Humanities Faculty Research Group
The Humanities Faculty Research group has become an essential part of our experience here at Keene State College. This group gathers three to four times per semester for 1.5 hours on Friday afternoons to workshop scholarship-in-progress by members of the group. Over the last four years, we have reviewed written manuscripts targeted for publication in academic journals or books. After reading the scheduled faculty member’s work in advance, we dialogue about how to improve the research. It has been a mutually beneficial and intellectually stimulating experience for everyone in the group. Our discussions are always engaging, interdisciplinary, enlightening and respectful. We have effectively formed a community dedicated to continued learning. Facilitated by Lisa DiGiovanni (email@example.com).
Meaningful Writing Learning Community
The Center for Writing along with the Integrative Studies Program are co-sponsoring a Learning Community to foster interdisciplinary inquiry and conversation about “meaningful” writing both within and outside the university context. Together, we will ask: what does it mean to teach writing and to be writers in today’s shifting literacy landscape? How do we help prepare students for the writing they will undoubtedly do as they move through college and into the workplace? We welcome those who have identified writing as an outcome for their ISP course as well as those interested in building meaningful writing into their courses. Faciliated by Molly Parsons (firstname.lastname@example.org).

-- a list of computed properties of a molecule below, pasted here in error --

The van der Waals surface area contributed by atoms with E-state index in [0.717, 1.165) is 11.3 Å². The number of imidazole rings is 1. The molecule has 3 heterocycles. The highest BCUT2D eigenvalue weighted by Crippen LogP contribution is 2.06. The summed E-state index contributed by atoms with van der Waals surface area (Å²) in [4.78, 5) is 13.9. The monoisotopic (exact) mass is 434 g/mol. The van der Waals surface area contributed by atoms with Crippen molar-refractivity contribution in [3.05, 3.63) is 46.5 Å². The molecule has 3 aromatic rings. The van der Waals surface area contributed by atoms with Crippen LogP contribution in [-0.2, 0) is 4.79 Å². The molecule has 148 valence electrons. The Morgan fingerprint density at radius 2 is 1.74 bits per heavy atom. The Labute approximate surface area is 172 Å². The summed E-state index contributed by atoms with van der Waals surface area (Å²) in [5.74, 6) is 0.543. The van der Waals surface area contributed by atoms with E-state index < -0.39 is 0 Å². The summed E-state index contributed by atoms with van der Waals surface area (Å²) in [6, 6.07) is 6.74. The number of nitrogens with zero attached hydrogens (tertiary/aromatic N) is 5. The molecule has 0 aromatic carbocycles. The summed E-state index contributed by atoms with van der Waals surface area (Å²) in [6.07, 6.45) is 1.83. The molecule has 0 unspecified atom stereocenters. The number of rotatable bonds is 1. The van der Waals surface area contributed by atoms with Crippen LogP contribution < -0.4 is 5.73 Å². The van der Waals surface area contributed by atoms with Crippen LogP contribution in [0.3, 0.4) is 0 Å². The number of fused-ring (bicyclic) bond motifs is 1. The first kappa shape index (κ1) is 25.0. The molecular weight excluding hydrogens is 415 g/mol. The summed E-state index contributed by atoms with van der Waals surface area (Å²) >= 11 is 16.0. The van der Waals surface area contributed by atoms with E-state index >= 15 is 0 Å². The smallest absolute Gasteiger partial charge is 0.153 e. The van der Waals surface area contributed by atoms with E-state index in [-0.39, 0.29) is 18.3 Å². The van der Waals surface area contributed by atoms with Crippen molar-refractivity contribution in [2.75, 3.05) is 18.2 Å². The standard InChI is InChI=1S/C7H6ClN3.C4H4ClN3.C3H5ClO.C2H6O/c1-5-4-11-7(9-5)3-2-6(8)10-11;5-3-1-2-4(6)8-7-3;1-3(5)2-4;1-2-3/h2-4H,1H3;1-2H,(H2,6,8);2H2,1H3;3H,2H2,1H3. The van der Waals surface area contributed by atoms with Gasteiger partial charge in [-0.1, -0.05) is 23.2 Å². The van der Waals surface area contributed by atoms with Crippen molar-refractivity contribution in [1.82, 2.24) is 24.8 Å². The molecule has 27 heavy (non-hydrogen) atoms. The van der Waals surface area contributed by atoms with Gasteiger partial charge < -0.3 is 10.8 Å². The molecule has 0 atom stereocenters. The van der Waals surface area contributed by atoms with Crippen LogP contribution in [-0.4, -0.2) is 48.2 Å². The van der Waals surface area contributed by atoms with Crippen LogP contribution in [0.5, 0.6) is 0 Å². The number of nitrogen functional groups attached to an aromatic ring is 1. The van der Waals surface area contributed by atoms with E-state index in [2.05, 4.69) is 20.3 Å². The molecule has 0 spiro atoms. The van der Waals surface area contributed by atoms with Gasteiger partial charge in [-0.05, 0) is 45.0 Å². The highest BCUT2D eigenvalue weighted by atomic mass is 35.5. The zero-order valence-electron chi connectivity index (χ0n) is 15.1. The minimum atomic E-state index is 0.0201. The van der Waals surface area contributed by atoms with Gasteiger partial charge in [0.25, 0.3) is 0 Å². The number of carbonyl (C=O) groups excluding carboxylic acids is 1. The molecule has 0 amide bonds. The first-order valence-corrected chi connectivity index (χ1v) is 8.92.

Exploring Digital Tools for Learning
This group will work collaboratively to explore and experiment with applying digital tools to facilitate student engagement in coursework. This semester we’ll explore how to create, share and reuse interactive content using a simple, free tool called H5p (h5p.org). Facilitated by Delene White (Delene.White@keene.edu).
Designing for Retention
In this group we’ll read and discuss how to apply recent research on approaches to designing courses, activities, and assignments to support retention and students’ developing academic confidence and sense of belonging in college. Designing for retention is a way that faculty can be at the forefront of retention efforts. Facilitated by Chris Odato (email@example.com).
Examining Faculty Privilege
This learning community is designed to give faculty a comfortable space to think deeply about the negative and positive consequences of their privilege. We will explore how faculty can leverage the privileges that they have for the benefit of students and others. Meetings will take place informally in various establishments in downtown Keene on friday afternoons. Facilitated by Karen Cangialosi (firstname.lastname@example.org).
The Daily Writing Habit
Members of the daily writing group commit to writing for at least 15 minutes every weekday and to meeting once a week for 30 minutes to check in, discuss ongoing projects, and hold each other accountable to daily writing habits that help maintain their research agendas. As a guide, the groups use Wendy Belcher’s 2009 book, Writing Your Journal Article in 12 Weeks: A Guide to Academic Publishing Success. Facilitated by Amber Davisson (Amber.Davisson@keene.edu).
Past Learning Communities:
- Teaching Writing and Thinking Learning Community
- Holocaust and Genocide Studies Study Group
- Teaching and Learning Book Club
- Pedagogical Journal Club
- Department Chair Roundtables
- Living Learning Commons Faculty Learning Community
- Team-Based Learning Group